A few weeks ago, as I drove Sebastian to a doctor’s appointment, he sat in the back happily singing his “ABCs” and “Itsy Bitsy Spider.” Traffic was slow as we were following a school bus. The bus came to stop in front of a neighborhood. Half a dozen adults were standing on the corner as one little girl climbed the stairs. They shouted, waved and took photos. I glanced in the rear-view mirror at my little soon to be three-year-old. It struck me how soon we would be those parents standing on the corner as my little human headed to Kindergarten. And then the tears came. Not because I’m sad about my little boy growing up, but because we should have been standing at the corner for three years already. Zoey would have been in 2nd grade.
We were on our way to an appointment with a developmental pediatrician. Sebastian has some motor and speech delays. Those delays along with some physical issues, led us to get him an evaluation. If you haven’t been to an appointment like this before, all I can describe it as is exhausting. The mental load is overwhelming at times. I often leave feeling like the worst mother in the world. We spent two hours trying to answer questions about his development. Does he point to objects, how many words does he use, does he do xyz? I don’t know. I defend my inconsistent knowledge of my own child by explaining that we also have a little boy 11 months younger running around and I often get the two confused. Or I’m too busy changing diapers or pulling kids off the stair railing to analyze which hand Sebastian uses more often. At the end of the appointment, the pediatrician and developmental therapist review their evaluation and recommend further treatment. They mentioned having genetic testing done. And I cried again. At which point I felt the need to explain that our daughter died of Trisomy 18. They reassured us that they aren’t looking for something so serious. Which I know. I KNOW he’s fine. I know we’re doing this to make sure we aren’t missing anything. But just hearing the words “genetic abnormality” will knock the air out of your lungs. I can’t remove the memory of all those appointments we sat through while I was pregnant. Where each one seemed to deliver another blow of bad news. Where each moment stood still as we met with expert after expert laying out devastating scenarios.
I took Sebastian to daycare and he happily went about his day.
He has been in the habit of taking off his pajamas and diaper at night, though. I snuck into his room after he’d fallen asleep to find him, once again, half naked. I rolled him to his back and put his diaper back on. And then tried to pull pants over a sleeping toddler without waking him. It was easy. He’s apparently a heavy sleeper once he’s out. But, of course, a moment of panic snuck in. Was he breathing? I rested my hand on his chest and felt the rise and fall of his breath. After his pants were back on, he rolled back to his side, stuck his thumb in his mouth and went back dreaming about whatever it is toddlers dream about. I left his room and went across the hall to his brother’s. Where I found another sleeping boy, his arms tucked behind his head, but one arm bare. He’d apparently also tried to remove his pajamas but gave up after freeing one arm. After I put his arm back through the sleeve, he tucked his arm back behind his head and I had to stifle a chuckle. There were my two precious boys, one undressed on the bottom, the other partially undressed on top. But as I turned the knob of his door to leave, the giggles turned to tears once again. I’m sure its perfectly normal for every parent to check if their child is breathing or not. But is it normal to know the difference between a skin that is chilled to the touch because of air-conditioning and the cold that sets in after death? I knew Sebastian was fine as I tucked his legs back in to his pajamas. He still moved with me, despite being asleep. I changed Zoey’s clothes after she died. And her body had begun to stiffen. I tried to hide my tears from Joe as I got into bed. Because explaining that moment before bed just didn’t seem fair. I couldn’t though. Reality is just too painful sometimes. It isn’t fair to know what it feels like to hold your child after they pass away. After they die. But seven years ago, I did just that. I often wonder what the boys notice—do they know I’m filled with anxiety and terror at the thought of them dying? Do I hide it well enough that I’m a functional–and not completely insane parent? Do I give them enough freedom to fall? Do I over-correct and let them stray too far? I’ll be sending them off on a school bus alone soon enough. And then to college. And out into this world that is often terrifying. I would have moved heaven and earth if I thought I could have saved Zoey. I want to protect my kids. But I also want to prepare them for this world. And not smother them in the process. I don’t want fear to rule my parenting. I stuff the anxiety away as often as possible and let my kids climb the stairs at the playground—hovering more closely than some parents would. If you see me at the bottom of the slide with a cushion, just nod your head and move along.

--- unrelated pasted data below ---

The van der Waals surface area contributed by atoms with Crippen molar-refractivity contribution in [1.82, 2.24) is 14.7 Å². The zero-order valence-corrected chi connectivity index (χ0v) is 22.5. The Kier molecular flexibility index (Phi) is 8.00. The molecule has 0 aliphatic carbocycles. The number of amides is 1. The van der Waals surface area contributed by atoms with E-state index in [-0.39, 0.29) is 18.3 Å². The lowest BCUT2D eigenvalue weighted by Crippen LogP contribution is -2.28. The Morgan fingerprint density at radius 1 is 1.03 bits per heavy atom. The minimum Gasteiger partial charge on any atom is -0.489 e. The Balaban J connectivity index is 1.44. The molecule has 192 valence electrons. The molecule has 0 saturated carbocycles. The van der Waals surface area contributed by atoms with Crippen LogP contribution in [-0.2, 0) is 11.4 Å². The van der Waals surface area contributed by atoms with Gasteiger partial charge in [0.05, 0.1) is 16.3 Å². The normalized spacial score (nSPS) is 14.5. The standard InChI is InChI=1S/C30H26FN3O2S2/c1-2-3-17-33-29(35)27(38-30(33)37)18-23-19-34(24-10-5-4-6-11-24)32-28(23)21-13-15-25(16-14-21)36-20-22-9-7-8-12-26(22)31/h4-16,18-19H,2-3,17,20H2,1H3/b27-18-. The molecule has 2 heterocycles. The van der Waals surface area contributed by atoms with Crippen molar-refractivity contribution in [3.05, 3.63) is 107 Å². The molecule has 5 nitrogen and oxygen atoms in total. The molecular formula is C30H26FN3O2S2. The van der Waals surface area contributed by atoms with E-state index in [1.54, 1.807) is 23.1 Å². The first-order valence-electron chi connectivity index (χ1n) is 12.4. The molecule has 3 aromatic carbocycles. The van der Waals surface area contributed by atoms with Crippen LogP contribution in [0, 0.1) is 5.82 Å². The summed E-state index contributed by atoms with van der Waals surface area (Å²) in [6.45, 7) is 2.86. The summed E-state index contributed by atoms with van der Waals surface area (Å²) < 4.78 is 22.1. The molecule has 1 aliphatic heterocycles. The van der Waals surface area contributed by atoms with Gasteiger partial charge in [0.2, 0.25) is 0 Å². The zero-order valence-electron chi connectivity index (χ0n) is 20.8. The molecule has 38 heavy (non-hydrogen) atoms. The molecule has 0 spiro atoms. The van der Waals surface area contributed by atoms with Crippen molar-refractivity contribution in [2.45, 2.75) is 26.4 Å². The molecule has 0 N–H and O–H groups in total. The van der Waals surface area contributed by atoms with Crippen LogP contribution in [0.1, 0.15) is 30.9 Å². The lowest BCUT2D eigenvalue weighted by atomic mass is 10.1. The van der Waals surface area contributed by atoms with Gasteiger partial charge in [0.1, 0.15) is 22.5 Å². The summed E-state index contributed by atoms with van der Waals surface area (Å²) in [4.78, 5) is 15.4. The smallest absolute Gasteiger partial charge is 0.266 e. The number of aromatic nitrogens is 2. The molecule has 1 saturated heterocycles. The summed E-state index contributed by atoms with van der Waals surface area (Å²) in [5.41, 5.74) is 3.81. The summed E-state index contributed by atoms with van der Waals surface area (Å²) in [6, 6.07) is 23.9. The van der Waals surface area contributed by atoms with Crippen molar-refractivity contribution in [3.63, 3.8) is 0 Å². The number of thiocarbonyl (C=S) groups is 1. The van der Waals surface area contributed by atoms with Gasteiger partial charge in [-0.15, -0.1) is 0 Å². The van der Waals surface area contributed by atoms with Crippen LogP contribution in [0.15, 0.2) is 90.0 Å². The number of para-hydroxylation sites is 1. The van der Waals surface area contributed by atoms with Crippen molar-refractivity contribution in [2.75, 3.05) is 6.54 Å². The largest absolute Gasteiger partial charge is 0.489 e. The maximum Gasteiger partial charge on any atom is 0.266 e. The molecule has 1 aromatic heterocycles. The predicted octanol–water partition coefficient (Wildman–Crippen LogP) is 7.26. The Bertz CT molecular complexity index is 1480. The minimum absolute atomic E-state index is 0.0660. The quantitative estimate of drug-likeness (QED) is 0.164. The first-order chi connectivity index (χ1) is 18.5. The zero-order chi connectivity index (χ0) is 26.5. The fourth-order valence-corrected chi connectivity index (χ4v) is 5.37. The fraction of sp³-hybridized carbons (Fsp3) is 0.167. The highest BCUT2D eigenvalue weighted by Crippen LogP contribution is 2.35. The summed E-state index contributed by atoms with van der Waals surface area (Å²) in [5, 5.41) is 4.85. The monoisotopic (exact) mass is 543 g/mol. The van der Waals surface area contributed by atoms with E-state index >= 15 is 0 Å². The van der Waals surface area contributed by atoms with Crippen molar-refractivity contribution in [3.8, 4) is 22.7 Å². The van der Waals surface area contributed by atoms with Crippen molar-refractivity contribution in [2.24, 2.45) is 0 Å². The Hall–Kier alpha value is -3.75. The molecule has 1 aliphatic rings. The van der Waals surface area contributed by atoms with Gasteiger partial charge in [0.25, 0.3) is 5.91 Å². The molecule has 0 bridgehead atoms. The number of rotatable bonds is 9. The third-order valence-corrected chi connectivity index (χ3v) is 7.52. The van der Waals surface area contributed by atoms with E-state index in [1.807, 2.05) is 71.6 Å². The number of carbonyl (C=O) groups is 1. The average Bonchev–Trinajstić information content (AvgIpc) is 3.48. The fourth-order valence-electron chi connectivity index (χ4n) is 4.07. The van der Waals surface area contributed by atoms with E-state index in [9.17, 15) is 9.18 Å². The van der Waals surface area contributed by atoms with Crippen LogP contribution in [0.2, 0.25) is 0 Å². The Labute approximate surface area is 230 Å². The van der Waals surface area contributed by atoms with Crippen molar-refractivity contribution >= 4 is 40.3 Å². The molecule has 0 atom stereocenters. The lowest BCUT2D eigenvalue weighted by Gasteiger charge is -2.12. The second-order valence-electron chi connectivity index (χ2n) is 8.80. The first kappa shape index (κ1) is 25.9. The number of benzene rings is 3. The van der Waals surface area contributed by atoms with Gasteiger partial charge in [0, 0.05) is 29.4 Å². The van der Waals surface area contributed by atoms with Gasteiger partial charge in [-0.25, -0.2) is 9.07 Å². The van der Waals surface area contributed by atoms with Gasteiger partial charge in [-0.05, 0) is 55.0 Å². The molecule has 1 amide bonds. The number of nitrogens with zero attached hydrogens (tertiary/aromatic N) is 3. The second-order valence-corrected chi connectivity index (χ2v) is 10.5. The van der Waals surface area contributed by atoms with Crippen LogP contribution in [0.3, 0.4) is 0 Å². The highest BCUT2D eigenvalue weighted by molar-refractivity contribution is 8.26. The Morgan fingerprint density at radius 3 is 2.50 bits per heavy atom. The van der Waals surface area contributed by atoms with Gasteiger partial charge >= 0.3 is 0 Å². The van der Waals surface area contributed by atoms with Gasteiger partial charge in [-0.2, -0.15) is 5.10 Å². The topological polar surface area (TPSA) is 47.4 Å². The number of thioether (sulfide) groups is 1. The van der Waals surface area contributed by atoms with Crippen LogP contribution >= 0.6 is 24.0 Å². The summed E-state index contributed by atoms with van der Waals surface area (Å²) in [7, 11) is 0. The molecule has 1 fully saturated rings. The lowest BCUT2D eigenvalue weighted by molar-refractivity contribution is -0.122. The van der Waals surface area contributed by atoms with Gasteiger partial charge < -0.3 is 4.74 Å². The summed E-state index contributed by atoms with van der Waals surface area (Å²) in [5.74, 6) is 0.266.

You’d think seven years in, I’d realize that grief has a way of showing up even when you think you’re doing fine. Even in the years that you’re surrounded by the laughter of toddlers. Even when you think enough time has gone by that it shouldn’t strike you down. But this morning I still woke up up with a familiar pain in my chest. I’ve been short-tempered and sad. I should know by now that anniversaries will be hard. While my day to day is filled with the joy of two little boys, the reality is my daughter still died. I know I’ll get through the day and tomorrow will be a little less hard.
We love you and miss you, Zoey Tamsyn.